Warning: Some of the details in this story may be disturbing to some readers. Discretion is advised.
When unmarked burial sites containing 215 bodies were discovered last week at the former Kamloops Indian Residential School in B.C., one survivor said he was “shocked but not surprised.”
“I’ve heard of this before. I’ve heard people talk about this, residential school survivors,” Saa Hiil Thut, who graduated from the school in 1968, told Global News.
Many former students of the Kamloops school have publicly told tales about their time there, and the poor conditions and abuse they had to deal with at the school, which operated from 1890 to 1978, according to documents from the Truth and Reconciliation Commission.
In general, this report did not specify which years the survivors attended the school.
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“My time there, often it was lonely, we were hungry, we were afraid,” said Thut, who is a member of the St’át’imc First Nation in B.C.’s Interior.
“It was like a paramilitary existence where everything had to be just so. If it wasn’t, you’d be punished.”
Punishment at the school could be severe, according to one survivor. Geraldine Bob told the Truth and Reconciliation Commission about her experience at Kamloops:
“They would just start beating you and lose control and hurl you against the wall, throw you on the floor, kick you, punch you and just laid you; they couldn’t stop. You know, they were insane, yeah. And they were not able to control themselves at all.”
Another survivor, Julianna Alexander, told the Commission that she was punished for trying to talk to her brother:
“Did I ever get a good pounding and licking, get over there, you can’t go over there, you can’t talk to him, you know. I said, ‘Yeah, but he’s my brother.’ You know it’s not any, anybody different, you know, you can’t talk to him, you can’t go over there, can’t sit with him, you know, so this was the beginning of our, our daily routine, I guess, you know, can’t talk, can’t see them, can’t anything. I knew he was there, I just, you know, and he knew I was there, too.”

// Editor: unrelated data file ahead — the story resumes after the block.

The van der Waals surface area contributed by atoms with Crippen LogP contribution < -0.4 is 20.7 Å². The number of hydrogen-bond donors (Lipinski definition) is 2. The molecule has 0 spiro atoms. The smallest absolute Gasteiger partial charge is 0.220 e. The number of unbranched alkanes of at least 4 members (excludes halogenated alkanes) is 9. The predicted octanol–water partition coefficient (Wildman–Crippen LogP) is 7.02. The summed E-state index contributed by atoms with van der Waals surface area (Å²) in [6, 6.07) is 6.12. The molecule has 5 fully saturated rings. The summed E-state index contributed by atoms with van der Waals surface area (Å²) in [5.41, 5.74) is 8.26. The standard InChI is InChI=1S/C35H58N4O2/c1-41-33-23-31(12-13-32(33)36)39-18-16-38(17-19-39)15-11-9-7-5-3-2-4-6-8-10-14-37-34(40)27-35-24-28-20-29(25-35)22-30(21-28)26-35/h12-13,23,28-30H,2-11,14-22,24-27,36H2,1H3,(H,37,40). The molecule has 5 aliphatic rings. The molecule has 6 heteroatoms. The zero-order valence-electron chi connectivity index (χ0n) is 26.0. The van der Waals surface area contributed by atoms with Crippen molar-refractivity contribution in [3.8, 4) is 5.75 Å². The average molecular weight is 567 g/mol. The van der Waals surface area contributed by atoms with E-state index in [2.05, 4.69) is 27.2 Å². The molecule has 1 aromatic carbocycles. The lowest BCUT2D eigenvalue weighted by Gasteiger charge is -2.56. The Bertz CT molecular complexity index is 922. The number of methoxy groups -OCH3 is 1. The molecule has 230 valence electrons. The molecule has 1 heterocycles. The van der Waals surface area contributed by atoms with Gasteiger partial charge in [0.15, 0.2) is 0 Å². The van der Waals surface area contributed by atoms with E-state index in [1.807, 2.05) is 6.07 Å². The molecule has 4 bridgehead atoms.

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Sarah McLeod, who also attended the Kamloops school, told the Commission that she was punished for bringing to school a miniature totem pole that a family member gave her as a birthday present. A nun told her to throw it out, she said.
“I looked at her. I said, ‘But that’s my birthday present.’ ‘No, that’s no good. That’s all devil you see in that totem pole. It’s all devil, can’t you see all the devil in there? You throw it away right now.’ And she made me throw it in the garbage, and it was, I didn’t know, I said to myself, ‘Oh, my gosh. All this time I was, I was hugging this devil?’”
Bernice Jacks told the Commission that staff at the school didn’t even call her by name, instead giving her a number: 39.
“I was called, ‘Hey, 39. Where’s 39? Yes, 39, come over here. Sit over here, 39.’ That was the way it was. And that’s … I say it just the way they said it. I was 39.”
She felt that this denied her personal identity, she said.
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At the Kamloops school, students weren’t given warm clothes, Bob told the Commission.
“I just remember the numbing cold. And being outside in the playground and a lot of us would dig holes in the bank and get in and pull tumbleweeds in after us, to try to stay warm.”
Many survivors complained about the food.
“There was 74 cents a day in my time when I was at residential school. That was the budget for each student. 74 cents. How are you going to feed someone on 74 cents a day? The food was atrocious,” Thut said.
“Hunger was one of my shocks there.”
Alexander noted the difference between what the staff ate and what they gave the students.
“On their table they had beautiful food, and our table, we had slop,” she told the Commission. “I call it slop because we were made to eat burnt whatever it was, you know, and compared to what they had in their dining room. You know, they had all these silver plates, and beautiful glass stuff, and all these beautiful food and fruits and everything on there, and we didn’t even have that. And so I, I became a thief, if you want. You know I figured a way to get that food to those hungry kids in intermediates, even the high school girls, the older ones were being punished as well.”
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Thut said that his experience at the school affected him for years.
“It caused many nightmares throughout my life until I found the healing road. Like literally nightmares in the night when I go to sleep.”
He said he’s grateful he found culturally appropriate help in order to heal.
“I suffered abuse at the residential school. Physical, mental and spiritual abuse there,” he said.
“To recover, it took me 14 years after I left. I became an addict and an alcoholic. So to finally face those events and get them out of my system was huge. My feelings today are for the ones that did not find the healing road.”
Anyone experiencing pain or distress as a result of their residential school experience can access this 24-hour, toll-free and confidential National Indian Residential School Crisis Line at 1-866-925-4419.
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